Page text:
No Longer in the Yellow Zone!

Woman in Rwanda holding baby

“My babies are no longer in the yellow zone!” she said with a grateful smile.

Phorothene and her husband, along with their six children ranging in age from one to 14 years, have recently moved to the Kayonza district of Rwanda. Their home is a mud brick house that they rent from a local farmer. Her husband is a day laborer, working in nearby fields of land owners, earning about $1.50 CDN per day. This is all the income they have to feed their family of eight, pay the rent, and cover all other expenses.

Shortly after the family moved into their house, Phorothene was visited by ADRA volunteers from the community and she was invited to become a member of our PROMISE project.

ADRA asked Phorothene to visit the local clinic and have her children assessed. Two of her children were in the “yellow zone”, which indicates moderate malnourishment. The children were put on an intensive nutritional therapy program and Phorothene started attending every PROMISE meeting to find out what she could do to improve the health of her children.

At the meetings, Phorothene learned many new concepts on health, hygiene and nutrition. Along with other mothers in her community, she learned what foods to combine to provide her family with a good balanced diet.

“If ADRA had simply told us about the new foods that we should start using when we cook, it probably would not have helped us very much. There is no way that we would have been able to afford to buy the vegetables in the market. ADRA taught us not only what to eat but also how to grow the food, right beside our houses!

Here, we were only renting the house, not any of the land around it, but I got permission from my landlord to start a kitchen garden beside the house. I recently gave him some of the vegetables I had grown so he and his family could give them a try. After tasting them he told me to go ahead and cultivate as much land around the house as I want! Right away I planted more gardens and I am now growing enough that I am able to sell some vegetables in the market for a little extra income. I am so excited about this that I am now going around to some of my neighbors and asking them if they have any land that I can use to grow more vegetables on a sharecropping arrangement. I believe that there is a good income opportunity here!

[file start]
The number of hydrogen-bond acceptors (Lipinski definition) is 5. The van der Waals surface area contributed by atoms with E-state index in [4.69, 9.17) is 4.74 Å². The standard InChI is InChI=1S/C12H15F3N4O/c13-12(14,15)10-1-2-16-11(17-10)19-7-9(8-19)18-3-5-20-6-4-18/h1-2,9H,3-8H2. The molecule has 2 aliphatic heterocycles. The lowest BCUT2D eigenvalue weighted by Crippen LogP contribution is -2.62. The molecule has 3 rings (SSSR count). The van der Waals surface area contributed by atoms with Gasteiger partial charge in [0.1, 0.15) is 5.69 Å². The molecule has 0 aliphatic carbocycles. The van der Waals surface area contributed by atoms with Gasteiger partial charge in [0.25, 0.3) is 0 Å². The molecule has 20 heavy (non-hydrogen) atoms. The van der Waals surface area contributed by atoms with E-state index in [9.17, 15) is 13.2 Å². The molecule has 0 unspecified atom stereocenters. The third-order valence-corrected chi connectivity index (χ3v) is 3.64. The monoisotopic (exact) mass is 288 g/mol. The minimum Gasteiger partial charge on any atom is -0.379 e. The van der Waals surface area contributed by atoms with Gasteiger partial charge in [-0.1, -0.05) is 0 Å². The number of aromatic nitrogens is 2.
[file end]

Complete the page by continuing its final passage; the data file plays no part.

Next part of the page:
I am so grateful to ADRA and the PROMISE project. I have learned so much. All of the advice, training and support that we have received has been very helpful. I never want to miss a single meeting! In addition to the group meetings, ADRA workers actually come out to my home to visit. We talk about gardening and life in general. This gives me a chance to ask questions that I may not be brave enough to ask in front of the group. We have talked about good parenting, gender roles and the importance of family planning. I have only been a member of PROMISE for about nine months but already it has brought us up to a much better position. My children are gaining weight and are no longer in the yellow zone! All of us are much healthier because of the vegetables we are eating now.

I would like to thank ADRA Canada and the people of Canada who are supporting us here with the PROMISE project. We are loving you, loving you, for all of the help you are giving us! We send our greetings to you and we wish that there is something that we could do to repay you. We pray that God will bless you for the work that you are doing for us.”

PROMISE is a four year project that is improving the lives of over 100,000 people in 96 communities in eastern Rwanda by supporting 18 health posts and hospitals, including with the donation of an ambulance that is serving emergencies in the more remote villages.

PROMISE is funded through Global Affairs Canada and being implemented in partnership with Christian Children’s Fund of Canada and Emmanuel International.

Phorothene with four of her children in the doorway of her home.

Giving a personal touch, ADRA workers visit Phorothene at her home.

Using the latest permaculture methods, raised-bed kitchen gardens produce rich harvests right in to the harsh dry season, in the Kayonza district of Rwanda.

2018-07-26T16:20:23+00:00 July 26th, 2018|